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Looking for some advice regarding headshots
  • One of my buddies who's an actor asked me if I can take some headshots for him because he's short on money and can't afford professional headshots atm. I really want to help him but I don't know if I have the necessary gear/skill. I have a gh2 and I'm planning on using the Sigma 60mm f2.8 lens. I am debating whether I should shoot inside or outside. I have quite a bit of indoor lighting equipment but it's all pretty amateur gear that has it's limits. I researched quite a bit and for what I understand it is important that acting headshots come with a shallow DOF. What settings would you suggest to create a shallow DOF? And is it even possible to shoot acting headshots with a f2.8 lens(I know it's possible to a certain extent but is it sufficient to reach industry standards?)

    I'll appreciate any help from you guys.

  • 8 Replies sorted by
  • Technically you should be able to get some decent photos. While I'm not a huge fan of the GH2's sensor for photos, given adequate light, you should be okay. 60mm f2.8 with MFT is a good range to be in for headshots, some might say it's going to be a little on the long side but for this situation I'd imagine you'd be able to make something work.

    The real challenge with headshots is capturing the right looks for your subject. Proper posing and coaching is going to be very important in order to get the kind of images your friend needs. F-stoppers did a tutorial series with Peter Hurley a couple years ago that's pretty good if you've never done headshot work before.

    Shallow depth of field is nice and you should be able to get that look with your gear (given enough room) but I actually prefer headshots on a solid, neutral background. Then you're not as concerned with shallow depth of field and there is less distracting from your subject's face.

    While your gear might not be "perfect" for the job, there's always a way to make it work and get the technicals lined up. Just make sure you're prepared for giving direction and capturing the right looks.

  • Best and cheapest lighting is outdoors on an overcast day. Most critical part? Make sure the eyes are in focus.

  • keep the background plain or have the backdrop deep enough outdoors to get good DOF/bokeh. simple dramatic shot is to stand him next to a window and shoot him parallel to it for some nice lighting.

    casting agents won't care what f-stop you shoot at. they are more concerned about whether this person has that particular look that they want to cast. Its a game of chance =)

  • Rembrandt lighting with some Xmas tree lights for eye sparkles and a nice background. GH2 takes excellent portraits, esp if raw developed with DxO. 60/2.8 is OK but an Olly 45mm even better if you want shallow DOF, or you can by a 50mm legacy prime for $25 on eBay, which will add a sort of soft filter effect wide open if you want that.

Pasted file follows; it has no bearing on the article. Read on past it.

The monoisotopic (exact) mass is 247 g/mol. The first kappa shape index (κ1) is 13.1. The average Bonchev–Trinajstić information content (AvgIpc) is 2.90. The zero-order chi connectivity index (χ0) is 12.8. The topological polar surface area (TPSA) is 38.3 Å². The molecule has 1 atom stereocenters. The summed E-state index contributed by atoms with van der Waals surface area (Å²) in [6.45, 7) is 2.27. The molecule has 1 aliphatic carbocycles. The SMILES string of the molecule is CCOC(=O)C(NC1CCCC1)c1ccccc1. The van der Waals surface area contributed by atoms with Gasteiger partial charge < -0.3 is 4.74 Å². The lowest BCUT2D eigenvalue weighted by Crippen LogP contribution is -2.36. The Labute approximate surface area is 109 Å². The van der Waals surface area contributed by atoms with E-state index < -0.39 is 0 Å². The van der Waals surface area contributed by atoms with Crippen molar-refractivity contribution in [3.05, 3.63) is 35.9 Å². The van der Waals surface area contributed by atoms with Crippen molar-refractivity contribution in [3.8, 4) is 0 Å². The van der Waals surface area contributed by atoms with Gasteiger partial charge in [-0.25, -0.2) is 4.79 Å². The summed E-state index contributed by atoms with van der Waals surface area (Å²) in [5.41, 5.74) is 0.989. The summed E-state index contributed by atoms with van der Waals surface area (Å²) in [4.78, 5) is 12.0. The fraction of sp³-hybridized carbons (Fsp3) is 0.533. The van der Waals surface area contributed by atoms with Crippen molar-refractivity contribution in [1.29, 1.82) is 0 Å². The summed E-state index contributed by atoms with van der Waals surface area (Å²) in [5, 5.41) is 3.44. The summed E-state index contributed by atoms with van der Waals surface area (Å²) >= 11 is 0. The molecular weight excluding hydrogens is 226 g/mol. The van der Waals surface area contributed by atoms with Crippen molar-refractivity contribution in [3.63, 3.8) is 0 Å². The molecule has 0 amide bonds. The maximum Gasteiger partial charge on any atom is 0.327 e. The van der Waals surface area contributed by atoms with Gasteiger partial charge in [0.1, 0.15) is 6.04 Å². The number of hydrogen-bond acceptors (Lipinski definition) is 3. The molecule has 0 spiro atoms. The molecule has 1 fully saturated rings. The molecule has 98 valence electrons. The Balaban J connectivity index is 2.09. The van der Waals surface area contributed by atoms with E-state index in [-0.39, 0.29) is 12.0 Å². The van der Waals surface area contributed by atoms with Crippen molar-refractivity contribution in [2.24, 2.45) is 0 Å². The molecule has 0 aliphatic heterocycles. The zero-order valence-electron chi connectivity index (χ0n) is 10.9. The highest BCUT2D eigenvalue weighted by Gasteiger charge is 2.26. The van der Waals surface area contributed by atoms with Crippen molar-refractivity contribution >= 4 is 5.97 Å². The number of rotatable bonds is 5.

• Thanks for all the good advice. I took some decent indoor test shots but I'm still not satisfied. I am not a super skilled photographer though so I'm not going to blame anything on the equipment. I don't want to spend all the money for the oly lens right now but I went ahead and ordered the Fotasy M3517 35MM F1.7 together with the 50mm Fotasy plus Adapter Kit. These two lenses should be a lot of fun to play with. They'll be here tomorrow and I'm really looking forward to experimenting with it. I read that both are nice for bokeh.

    As far lighting goes I have a couple of umbrellas(two shoot through and two black/silver ones) already and a soft box mount on the way. I have black, withe and green muslin as back ground. I think I'm going to use the white for commercial / comedy headshots and the black one for drama. I have some LED bulbs but I'm thinking about getting a strobe that seems a bit more effective. Is there a specific strobe you would suggest to go with?

  • I want to say thank you to everyone who kindly supported me with good advice. It is really great if you come to this site as a newbie and people actually take the time to help you. I feel blessed and I'm excited to show you the result.

    800 x 534 - 170K
  • @skjToday not a bad effort but the shot is missing one critical element. There are no highlights in the eyes and the eye sockets are too shaded. The result is his eyes appear somewhat dead. Have you ever heard the term... "The eyes are the windows to the soul"?

    Also IMO the lighting is too symmetrical. With that in mind I'd have another shot at it.

    Maybe look at sitting him next to a large window (avoid direct sunlight) and use some white foam core board to bounce some light back on the shaded side. Concentrate on capturing the highlights in the eyes and you will see a massive improvement.

  • Faculty Portrait

    This shot used a gh2 with a 50mm Nikon series e, two floor standing office lamps were the lights with a wool blanket hung on the wall in the background.